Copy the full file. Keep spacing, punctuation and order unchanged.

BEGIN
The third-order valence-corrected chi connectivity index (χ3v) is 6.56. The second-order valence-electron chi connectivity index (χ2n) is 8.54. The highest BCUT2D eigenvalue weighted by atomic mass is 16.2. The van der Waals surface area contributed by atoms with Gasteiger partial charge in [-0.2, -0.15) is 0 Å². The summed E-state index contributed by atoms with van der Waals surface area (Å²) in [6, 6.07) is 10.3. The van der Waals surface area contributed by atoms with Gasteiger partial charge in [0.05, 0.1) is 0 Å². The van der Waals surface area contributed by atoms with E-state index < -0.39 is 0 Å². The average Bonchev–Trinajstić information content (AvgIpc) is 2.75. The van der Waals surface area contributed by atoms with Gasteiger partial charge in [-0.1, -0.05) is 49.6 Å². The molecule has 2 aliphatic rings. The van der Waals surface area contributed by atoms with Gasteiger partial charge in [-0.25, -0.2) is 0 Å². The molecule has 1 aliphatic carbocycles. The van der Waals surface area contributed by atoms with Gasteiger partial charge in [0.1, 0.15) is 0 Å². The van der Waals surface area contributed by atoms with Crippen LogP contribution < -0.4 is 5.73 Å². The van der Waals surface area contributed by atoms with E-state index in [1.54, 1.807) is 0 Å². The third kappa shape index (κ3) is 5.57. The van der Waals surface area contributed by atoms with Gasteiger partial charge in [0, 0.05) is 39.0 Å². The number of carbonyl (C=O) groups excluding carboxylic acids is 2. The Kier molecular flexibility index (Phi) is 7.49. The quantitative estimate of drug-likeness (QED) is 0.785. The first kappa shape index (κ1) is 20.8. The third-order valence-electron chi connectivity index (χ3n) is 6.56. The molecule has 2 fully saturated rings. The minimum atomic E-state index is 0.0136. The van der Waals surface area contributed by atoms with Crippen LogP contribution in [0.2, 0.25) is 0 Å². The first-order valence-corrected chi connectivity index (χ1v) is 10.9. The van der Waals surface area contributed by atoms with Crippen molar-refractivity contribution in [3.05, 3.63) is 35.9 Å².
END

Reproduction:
The third-order valence-corrected chi connectivity index (χ3v) is 6.56. The second-order valence-electron chi connectivity index (χ2n) is 8.54. The highest BCUT2D eigenvalue weighted by atomic mass is 16.2. The van der Waals surface area contributed by atoms with Gasteiger partial charge in [-0.2, -0.15) is 0 Å². The summed E-state index contributed by atoms with van der Waals surface area (Å²) in [6, 6.07) is 10.3. The van der Waals surface area contributed by atoms with Gasteiger partial charge in [0.05, 0.1) is 0 Å². The van der Waals surface area contributed by atoms with E-state index < -0.39 is 0 Å². The average Bonchev–Trinajstić information content (AvgIpc) is 2.75. The van der Waals surface area contributed by atoms with Gasteiger partial charge in [-0.1, -0.05) is 49.6 Å². The molecule has 2 aliphatic rings. The van der Waals surface area contributed by atoms with Gasteiger partial charge in [-0.25, -0.2) is 0 Å². The molecule has 1 aliphatic carbocycles. The van der Waals surface area contributed by atoms with Gasteiger partial charge in [0.1, 0.15) is 0 Å². The van der Waals surface area contributed by atoms with Crippen LogP contribution < -0.4 is 5.73 Å². The van der Waals surface area contributed by atoms with E-state index in [1.54, 1.807) is 0 Å². The third kappa shape index (κ3) is 5.57. The van der Waals surface area contributed by atoms with Gasteiger partial charge in [0, 0.05) is 39.0 Å². The number of carbonyl (C=O) groups excluding carboxylic acids is 2. The Kier molecular flexibility index (Phi) is 7.49. The quantitative estimate of drug-likeness (QED) is 0.785. The first kappa shape index (κ1) is 20.8. The third-order valence-electron chi connectivity index (χ3n) is 6.56. The molecule has 2 fully saturated rings. The minimum atomic E-state index is 0.0136. The van der Waals surface area contributed by atoms with Crippen LogP contribution in [0.2, 0.25) is 0 Å². The first-order valence-corrected chi connectivity index (χ1v) is 10.9. The van der Waals surface area contributed by atoms with Crippen molar-refractivity contribution in [3.05, 3.63) is 35.9 Å².